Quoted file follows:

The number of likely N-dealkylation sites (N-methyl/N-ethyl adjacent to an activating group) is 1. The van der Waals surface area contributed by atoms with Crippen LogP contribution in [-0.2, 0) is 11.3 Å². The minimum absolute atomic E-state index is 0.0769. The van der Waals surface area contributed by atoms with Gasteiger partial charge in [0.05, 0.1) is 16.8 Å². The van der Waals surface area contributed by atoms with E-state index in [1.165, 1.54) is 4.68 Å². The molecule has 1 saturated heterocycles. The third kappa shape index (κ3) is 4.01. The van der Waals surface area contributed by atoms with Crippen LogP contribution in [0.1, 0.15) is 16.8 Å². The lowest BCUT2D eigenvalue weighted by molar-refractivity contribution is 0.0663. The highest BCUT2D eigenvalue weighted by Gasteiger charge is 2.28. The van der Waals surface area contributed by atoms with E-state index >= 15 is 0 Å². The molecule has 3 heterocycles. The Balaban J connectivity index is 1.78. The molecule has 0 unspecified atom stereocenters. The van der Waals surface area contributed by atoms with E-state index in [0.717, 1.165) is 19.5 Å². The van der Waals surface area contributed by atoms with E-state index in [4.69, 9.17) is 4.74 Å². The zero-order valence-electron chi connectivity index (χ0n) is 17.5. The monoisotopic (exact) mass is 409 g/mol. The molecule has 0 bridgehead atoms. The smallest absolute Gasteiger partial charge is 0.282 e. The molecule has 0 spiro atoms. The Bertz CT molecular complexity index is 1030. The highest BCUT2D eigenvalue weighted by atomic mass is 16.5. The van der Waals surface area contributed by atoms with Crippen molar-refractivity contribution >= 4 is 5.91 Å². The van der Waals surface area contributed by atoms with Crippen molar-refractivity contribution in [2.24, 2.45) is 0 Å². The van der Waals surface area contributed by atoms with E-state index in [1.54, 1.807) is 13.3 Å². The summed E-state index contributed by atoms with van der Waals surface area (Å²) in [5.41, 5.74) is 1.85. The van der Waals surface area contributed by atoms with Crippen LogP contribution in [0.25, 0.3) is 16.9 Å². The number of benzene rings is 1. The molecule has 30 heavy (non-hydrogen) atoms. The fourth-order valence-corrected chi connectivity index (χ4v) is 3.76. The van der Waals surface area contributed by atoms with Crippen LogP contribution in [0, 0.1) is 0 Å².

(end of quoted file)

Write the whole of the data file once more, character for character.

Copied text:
The number of likely N-dealkylation sites (N-methyl/N-ethyl adjacent to an activating group) is 1. The van der Waals surface area contributed by atoms with Crippen LogP contribution in [-0.2, 0) is 11.3 Å². The minimum absolute atomic E-state index is 0.0769. The van der Waals surface area contributed by atoms with Gasteiger partial charge in [0.05, 0.1) is 16.8 Å². The van der Waals surface area contributed by atoms with E-state index in [1.165, 1.54) is 4.68 Å². The molecule has 1 saturated heterocycles. The third kappa shape index (κ3) is 4.01. The van der Waals surface area contributed by atoms with Crippen LogP contribution in [0.1, 0.15) is 16.8 Å². The lowest BCUT2D eigenvalue weighted by molar-refractivity contribution is 0.0663. The highest BCUT2D eigenvalue weighted by Gasteiger charge is 2.28. The van der Waals surface area contributed by atoms with E-state index >= 15 is 0 Å². The molecule has 3 heterocycles. The Balaban J connectivity index is 1.78. The molecule has 0 unspecified atom stereocenters. The van der Waals surface area contributed by atoms with E-state index in [0.717, 1.165) is 19.5 Å². The van der Waals surface area contributed by atoms with E-state index in [4.69, 9.17) is 4.74 Å². The zero-order valence-electron chi connectivity index (χ0n) is 17.5. The monoisotopic (exact) mass is 409 g/mol. The molecule has 0 bridgehead atoms. The smallest absolute Gasteiger partial charge is 0.282 e. The molecule has 0 spiro atoms. The Bertz CT molecular complexity index is 1030. The highest BCUT2D eigenvalue weighted by atomic mass is 16.5. The van der Waals surface area contributed by atoms with Crippen molar-refractivity contribution >= 4 is 5.91 Å². The van der Waals surface area contributed by atoms with Crippen molar-refractivity contribution in [2.24, 2.45) is 0 Å². The van der Waals surface area contributed by atoms with E-state index in [1.54, 1.807) is 13.3 Å². The summed E-state index contributed by atoms with van der Waals surface area (Å²) in [5.41, 5.74) is 1.85. The van der Waals surface area contributed by atoms with Crippen LogP contribution in [0.25, 0.3) is 16.9 Å². The number of benzene rings is 1. The molecule has 30 heavy (non-hydrogen) atoms. The fourth-order valence-corrected chi connectivity index (χ4v) is 3.76. The van der Waals surface area contributed by atoms with Crippen LogP contribution in [0, 0.1) is 0 Å².